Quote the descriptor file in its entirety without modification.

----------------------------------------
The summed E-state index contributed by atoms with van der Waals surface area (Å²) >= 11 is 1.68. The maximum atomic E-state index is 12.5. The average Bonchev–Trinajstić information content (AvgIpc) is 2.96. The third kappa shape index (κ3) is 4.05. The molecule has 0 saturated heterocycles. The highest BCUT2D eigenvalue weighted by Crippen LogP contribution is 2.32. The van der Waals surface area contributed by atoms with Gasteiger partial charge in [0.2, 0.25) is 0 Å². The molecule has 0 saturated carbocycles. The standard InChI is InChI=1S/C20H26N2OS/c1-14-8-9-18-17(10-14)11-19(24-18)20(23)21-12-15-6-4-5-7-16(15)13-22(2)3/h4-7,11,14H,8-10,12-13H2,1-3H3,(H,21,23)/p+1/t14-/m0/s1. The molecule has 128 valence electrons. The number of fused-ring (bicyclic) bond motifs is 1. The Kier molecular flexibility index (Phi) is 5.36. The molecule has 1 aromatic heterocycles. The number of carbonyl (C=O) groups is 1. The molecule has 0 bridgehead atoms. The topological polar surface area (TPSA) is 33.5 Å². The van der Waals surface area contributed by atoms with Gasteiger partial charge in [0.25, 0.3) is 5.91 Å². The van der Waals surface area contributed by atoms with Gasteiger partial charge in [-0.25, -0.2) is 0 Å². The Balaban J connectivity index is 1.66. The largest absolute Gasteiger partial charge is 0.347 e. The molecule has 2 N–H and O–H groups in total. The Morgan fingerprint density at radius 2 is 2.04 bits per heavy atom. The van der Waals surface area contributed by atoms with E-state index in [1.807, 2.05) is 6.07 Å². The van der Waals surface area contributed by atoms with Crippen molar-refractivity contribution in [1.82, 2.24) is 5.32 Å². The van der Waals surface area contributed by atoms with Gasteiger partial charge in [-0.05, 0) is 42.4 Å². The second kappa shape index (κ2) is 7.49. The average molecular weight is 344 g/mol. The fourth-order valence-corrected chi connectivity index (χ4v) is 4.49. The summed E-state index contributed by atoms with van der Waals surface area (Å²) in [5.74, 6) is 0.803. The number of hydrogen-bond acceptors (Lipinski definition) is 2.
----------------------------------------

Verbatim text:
The summed E-state index contributed by atoms with van der Waals surface area (Å²) >= 11 is 1.68. The maximum atomic E-state index is 12.5. The average Bonchev–Trinajstić information content (AvgIpc) is 2.96. The third kappa shape index (κ3) is 4.05. The molecule has 0 saturated heterocycles. The highest BCUT2D eigenvalue weighted by Crippen LogP contribution is 2.32. The van der Waals surface area contributed by atoms with Gasteiger partial charge in [0.2, 0.25) is 0 Å². The molecule has 0 saturated carbocycles. The standard InChI is InChI=1S/C20H26N2OS/c1-14-8-9-18-17(10-14)11-19(24-18)20(23)21-12-15-6-4-5-7-16(15)13-22(2)3/h4-7,11,14H,8-10,12-13H2,1-3H3,(H,21,23)/p+1/t14-/m0/s1. The molecule has 128 valence electrons. The number of fused-ring (bicyclic) bond motifs is 1. The Kier molecular flexibility index (Phi) is 5.36. The molecule has 1 aromatic heterocycles. The number of carbonyl (C=O) groups is 1. The molecule has 0 bridgehead atoms. The topological polar surface area (TPSA) is 33.5 Å². The van der Waals surface area contributed by atoms with Gasteiger partial charge in [0.25, 0.3) is 5.91 Å². The van der Waals surface area contributed by atoms with Gasteiger partial charge in [-0.25, -0.2) is 0 Å². The Balaban J connectivity index is 1.66. The largest absolute Gasteiger partial charge is 0.347 e. The molecule has 2 N–H and O–H groups in total. The Morgan fingerprint density at radius 2 is 2.04 bits per heavy atom. The van der Waals surface area contributed by atoms with E-state index in [1.807, 2.05) is 6.07 Å². The van der Waals surface area contributed by atoms with Crippen molar-refractivity contribution in [1.82, 2.24) is 5.32 Å². The van der Waals surface area contributed by atoms with Gasteiger partial charge in [-0.05, 0) is 42.4 Å². The second kappa shape index (κ2) is 7.49. The average molecular weight is 344 g/mol. The fourth-order valence-corrected chi connectivity index (χ4v) is 4.49. The summed E-state index contributed by atoms with van der Waals surface area (Å²) in [5.74, 6) is 0.803. The number of hydrogen-bond acceptors (Lipinski definition) is 2.